Hyperventilation and heart palpitations

“No one passes you on that hill, Emily.” I heard that in my head. On repeat.

I rounded the second-to-last flag and, dog-tired,  glanced up at the gully I had to climb.

“Show me the same guts you showed me last year.” 

Oh, he wanted guts? I’d give him guts. What have I got to lose? I thought.

I looked down at my feet and powered up the incline. Faster, faster, faster. I passed every girl who had been in my sight the entire race. With the speed came the whimpering. And the pain.

“I’m sorry … I’m being … so annoying … I don’t …. usually whimper!” I said to a competitor. She gave me a sort-of smile and I passed her before reaching the flag at the top.

My last step. [Photo courtesy of Dr. Denny.]
The usual man-made chute awaited before the finish line. The time flashed near the 20-minute mark. Oh shit. I tried to power up my tired legs, but they wouldn’t move. Wouldn’t move.

Someone grabbed my arm and someone else yelled “DON’T TOUCH HER!”

I collapsed.

I tried to get back up.

My legs still wouldn’t work.

I panicked (and I distinctly remember yelling out “I’m not usually this dramatic!” to the onlookers).

Next thing I knew, a mess of faces stood over me in the sun’s unbearable heat. I could hear Robby, my dad, Dr. Denny, Coach and the two trainers from the university. All babbling at once. All trying to calm me down.

Nothing could stop me from breathing heavily. My panicked state, plus the heat and a roaring heart rate combined to create 90 minutes of hyperventilation.

Finally, vomiting seemed to calm me down.

My team placed second. We were looking to win that particular meet this year.

I couldn’t keep any food down for the rest of the day. Robby, saint that he is, tied my hair back while I vomited in my dorm room. He even dumped the bucket. (“I’d hold onto him if I were you,” Dr. Denny told me, when we talked about the whole ordeal later that day.)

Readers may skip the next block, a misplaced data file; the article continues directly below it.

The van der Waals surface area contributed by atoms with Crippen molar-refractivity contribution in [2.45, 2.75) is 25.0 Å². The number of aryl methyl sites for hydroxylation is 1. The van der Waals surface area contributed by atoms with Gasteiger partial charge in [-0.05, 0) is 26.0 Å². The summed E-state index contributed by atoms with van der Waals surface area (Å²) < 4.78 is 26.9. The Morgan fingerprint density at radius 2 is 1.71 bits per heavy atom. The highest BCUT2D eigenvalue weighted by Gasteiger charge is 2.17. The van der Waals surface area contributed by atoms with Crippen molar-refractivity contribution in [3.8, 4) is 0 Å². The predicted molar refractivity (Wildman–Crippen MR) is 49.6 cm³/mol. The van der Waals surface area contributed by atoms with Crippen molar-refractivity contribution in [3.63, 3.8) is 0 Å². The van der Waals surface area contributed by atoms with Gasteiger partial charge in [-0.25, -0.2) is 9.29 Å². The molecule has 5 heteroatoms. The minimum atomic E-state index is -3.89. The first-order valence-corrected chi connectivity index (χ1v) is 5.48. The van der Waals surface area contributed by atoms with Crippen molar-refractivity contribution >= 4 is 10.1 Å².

I let the team down. I let myself down. Eight years of running and nothing of the like had ever happened to me.

We ran at Notre Dame two weeks later. I had exhausted myself with worries of a recurring incident.

It happened again.

I managed to finish the race (20:07 – not a time to sneer at considering the way I felt), but could feel it coming on again in the last 100 meters.

I basically have not run since. I visited my doctor. She gave me orders to see a cardiologist and not to run for awhile. The cardiologist can’t figure out what my problem is. I’m experiencing abnormal heart palpitations at night along with my running problem. They’re going to send me a heart monitor this week.

My coach told me that he doesn’t want the stress of races to interfere with my health. Last week he had goals of getting me to run in the championship race. Now those are demolished.

My season is basically over, but my goal is to run on Nov. 9 in the last race of the season.

I feel shitty in general because I don’t know what’s going on. And I know part of my problem is my mentality since the first race. I’ve never been one to have pressing health issues, or any health issues, for that matter, and now I feel like a faker. I feel like this isn’t even real. I have to convince myself that my symptoms are real. I have to keep convincing myself that I’m not missing the season for no good reason.

What makes me feel the worst is that I am letting my team down.

I wish I could make it up to them.

From death and funerals to stem cell research and abortion